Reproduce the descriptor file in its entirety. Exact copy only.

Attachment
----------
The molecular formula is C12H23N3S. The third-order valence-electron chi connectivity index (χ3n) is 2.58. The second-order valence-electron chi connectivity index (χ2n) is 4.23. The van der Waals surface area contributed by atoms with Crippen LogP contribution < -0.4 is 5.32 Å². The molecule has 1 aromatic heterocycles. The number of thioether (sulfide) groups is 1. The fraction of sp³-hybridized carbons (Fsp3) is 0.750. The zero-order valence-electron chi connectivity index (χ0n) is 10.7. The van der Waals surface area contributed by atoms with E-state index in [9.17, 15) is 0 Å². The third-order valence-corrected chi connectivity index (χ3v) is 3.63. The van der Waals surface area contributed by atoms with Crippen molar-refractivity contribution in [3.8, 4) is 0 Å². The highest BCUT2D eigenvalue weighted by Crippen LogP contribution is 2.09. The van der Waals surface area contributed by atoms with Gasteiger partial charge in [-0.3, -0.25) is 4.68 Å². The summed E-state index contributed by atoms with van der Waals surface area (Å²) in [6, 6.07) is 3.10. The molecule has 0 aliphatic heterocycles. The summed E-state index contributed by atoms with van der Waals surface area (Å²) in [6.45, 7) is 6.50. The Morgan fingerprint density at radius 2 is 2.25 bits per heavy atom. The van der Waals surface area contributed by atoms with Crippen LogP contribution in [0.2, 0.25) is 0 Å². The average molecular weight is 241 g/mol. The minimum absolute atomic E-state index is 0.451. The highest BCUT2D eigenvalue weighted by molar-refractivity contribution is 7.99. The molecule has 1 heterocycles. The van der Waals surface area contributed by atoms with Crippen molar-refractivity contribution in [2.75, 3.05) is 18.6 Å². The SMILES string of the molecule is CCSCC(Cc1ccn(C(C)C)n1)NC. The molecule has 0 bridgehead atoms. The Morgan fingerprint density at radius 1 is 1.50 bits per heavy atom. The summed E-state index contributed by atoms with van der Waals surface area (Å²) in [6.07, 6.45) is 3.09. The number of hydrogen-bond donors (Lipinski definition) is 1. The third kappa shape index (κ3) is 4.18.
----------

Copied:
The molecular formula is C12H23N3S. The third-order valence-electron chi connectivity index (χ3n) is 2.58. The second-order valence-electron chi connectivity index (χ2n) is 4.23. The van der Waals surface area contributed by atoms with Crippen LogP contribution < -0.4 is 5.32 Å². The molecule has 1 aromatic heterocycles. The number of thioether (sulfide) groups is 1. The fraction of sp³-hybridized carbons (Fsp3) is 0.750. The zero-order valence-electron chi connectivity index (χ0n) is 10.7. The van der Waals surface area contributed by atoms with E-state index in [9.17, 15) is 0 Å². The third-order valence-corrected chi connectivity index (χ3v) is 3.63. The van der Waals surface area contributed by atoms with Crippen molar-refractivity contribution in [3.8, 4) is 0 Å². The highest BCUT2D eigenvalue weighted by Crippen LogP contribution is 2.09. The van der Waals surface area contributed by atoms with Gasteiger partial charge in [-0.3, -0.25) is 4.68 Å². The summed E-state index contributed by atoms with van der Waals surface area (Å²) in [6, 6.07) is 3.10. The molecule has 0 aliphatic heterocycles. The summed E-state index contributed by atoms with van der Waals surface area (Å²) in [6.45, 7) is 6.50. The Morgan fingerprint density at radius 2 is 2.25 bits per heavy atom. The van der Waals surface area contributed by atoms with Crippen LogP contribution in [0.2, 0.25) is 0 Å². The average molecular weight is 241 g/mol. The minimum absolute atomic E-state index is 0.451. The highest BCUT2D eigenvalue weighted by molar-refractivity contribution is 7.99. The molecule has 1 heterocycles. The van der Waals surface area contributed by atoms with Crippen molar-refractivity contribution in [2.75, 3.05) is 18.6 Å². The SMILES string of the molecule is CCSCC(Cc1ccn(C(C)C)n1)NC. The molecule has 0 bridgehead atoms. The Morgan fingerprint density at radius 1 is 1.50 bits per heavy atom. The summed E-state index contributed by atoms with van der Waals surface area (Å²) in [6.07, 6.45) is 3.09. The number of hydrogen-bond donors (Lipinski definition) is 1. The third kappa shape index (κ3) is 4.18.